Sunday, September 10, 2023

How not to practice law: ask another to take your CLE courses for you

 It has bee a while since I posted to the ongoing "how not to practice law" series, which highlights particularly shocking misconduct that you would think is obvious to all.

In today's installment we meet a lawyer who asked his assistant to take his continuing legal education classes for him.  Isn't it obvious that you should not do that?  The lawyer was suspended 1 year.  

You can read more about the case here.

New ABA Formal Opinion on witness preparation

About two weeks ago, the ABA Standing Committee on Ethics and Professional Responsibility issued a new Formal Ethics Opinion (No. 508) on the ethics of witness preparation.  Its abstract reads: 

A lawyer’s role in preparing a witness to testify and providing testimonial guidance is not only an accepted professional function; it is considered an essential tactical component of a lawyer’s advocacy in a matter in which a client or witness will provide testimony. Under the Model Rules of Professional Conduct1 governing the client-lawyer relationship and a lawyer’s duties as an advisor, the failure adequately to prepare a witness would in many situations be classified as an ethical violation. But, in some witness-preparation situations, a lawyer clearly steps over the line of what is ethically permissible. Counseling a witness to give false testimony or assisting a witness in offering false testimony, for example, is a violation of at least Model Rule 3.4(b). The task of delineating what is necessary and proper and what is ethically prohibited during witness preparation has become more urgent with the advent of commonly used remote technologies, some of which can be used to surreptitiously “coach” witnesses in new and ethically problematic ways.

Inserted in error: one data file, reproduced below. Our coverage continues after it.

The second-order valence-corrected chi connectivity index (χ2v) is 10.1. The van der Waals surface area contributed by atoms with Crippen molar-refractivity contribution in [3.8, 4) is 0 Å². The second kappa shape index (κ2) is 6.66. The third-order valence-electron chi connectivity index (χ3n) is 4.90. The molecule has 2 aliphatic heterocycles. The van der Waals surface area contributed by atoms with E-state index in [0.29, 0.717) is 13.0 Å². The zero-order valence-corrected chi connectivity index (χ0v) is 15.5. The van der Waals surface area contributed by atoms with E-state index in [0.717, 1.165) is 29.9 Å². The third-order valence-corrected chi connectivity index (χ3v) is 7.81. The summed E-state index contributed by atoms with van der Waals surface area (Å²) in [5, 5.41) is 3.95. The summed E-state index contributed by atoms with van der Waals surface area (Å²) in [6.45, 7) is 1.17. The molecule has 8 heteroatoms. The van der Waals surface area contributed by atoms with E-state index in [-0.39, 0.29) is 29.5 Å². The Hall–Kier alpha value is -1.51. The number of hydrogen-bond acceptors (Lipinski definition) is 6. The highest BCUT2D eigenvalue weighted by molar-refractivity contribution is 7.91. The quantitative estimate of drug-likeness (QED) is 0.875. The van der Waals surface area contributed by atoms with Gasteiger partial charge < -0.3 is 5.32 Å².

You can read the full opinion here. You can read more about it over at Ethical Grounds.

UPDATE 9-17-23:   Lawyer Ethics Alert Blog has a comment on the Opinion here.

Monday, September 4, 2023

Court of Appeals for the Third Circuit does NOT decide on the constitutionality of Pennsylvania Rule 8.4(g); it simply dismissed the challenge for lack of standing

Long time readers of this blog know I have been following the debate about Model Rule 8.4(g) since it was merely a proposal before within the ABA and that I have been critical of its text as being vulnerable to attack under the First Amendment.  Only a few jurisdictions have adopted the rule, and almost all that have have amended the Model Rule’s text to try to improve its defects.  Some versions are better than others, though, and there are still some cases out there litigating the validity of different states’ versions.  For all my posts related to Model Rule 8.4(g) go here and scroll down (over several pages of posts).  

One of those cases came to an end last week when the Court of Appeals for the Third Circuit reversed a decision from a District Court in Pennsylvania for lack of standing.  The case is called Greenberg v. Lehocky, and you can read the opinion here.  

This is important, and I will get back to it in a minute, but let me repeat it now: The decision of the Court of Appeals did NOT (as has been reported elsewhere) find that the rule in Pennsylvania is Constitutional.  It simply found that the plaintiff did not have standing to challenge it and therefore that the lower court should not have decided the case to begin with.  

But let’s not get ahead of ourselves and start at the beginning.  Back in 2020, the Federal District Court for the Eastern District of Pennsylvania decided in Greenberg v. Haggerty, 491 F.Supp.3d 12 (ED PA 2020), that the Pennsylvania version of Rule 8.4(g) was unconstitutional because it violated the First Amendment.  The plaintiff in that case, Greenberg, argued that the rule infringed on Constitutionally protected speech and created a chilling effect over his ability to speak publicly about matters of important public concern.  The court agreed.  I wrote about the opinion here, here and here.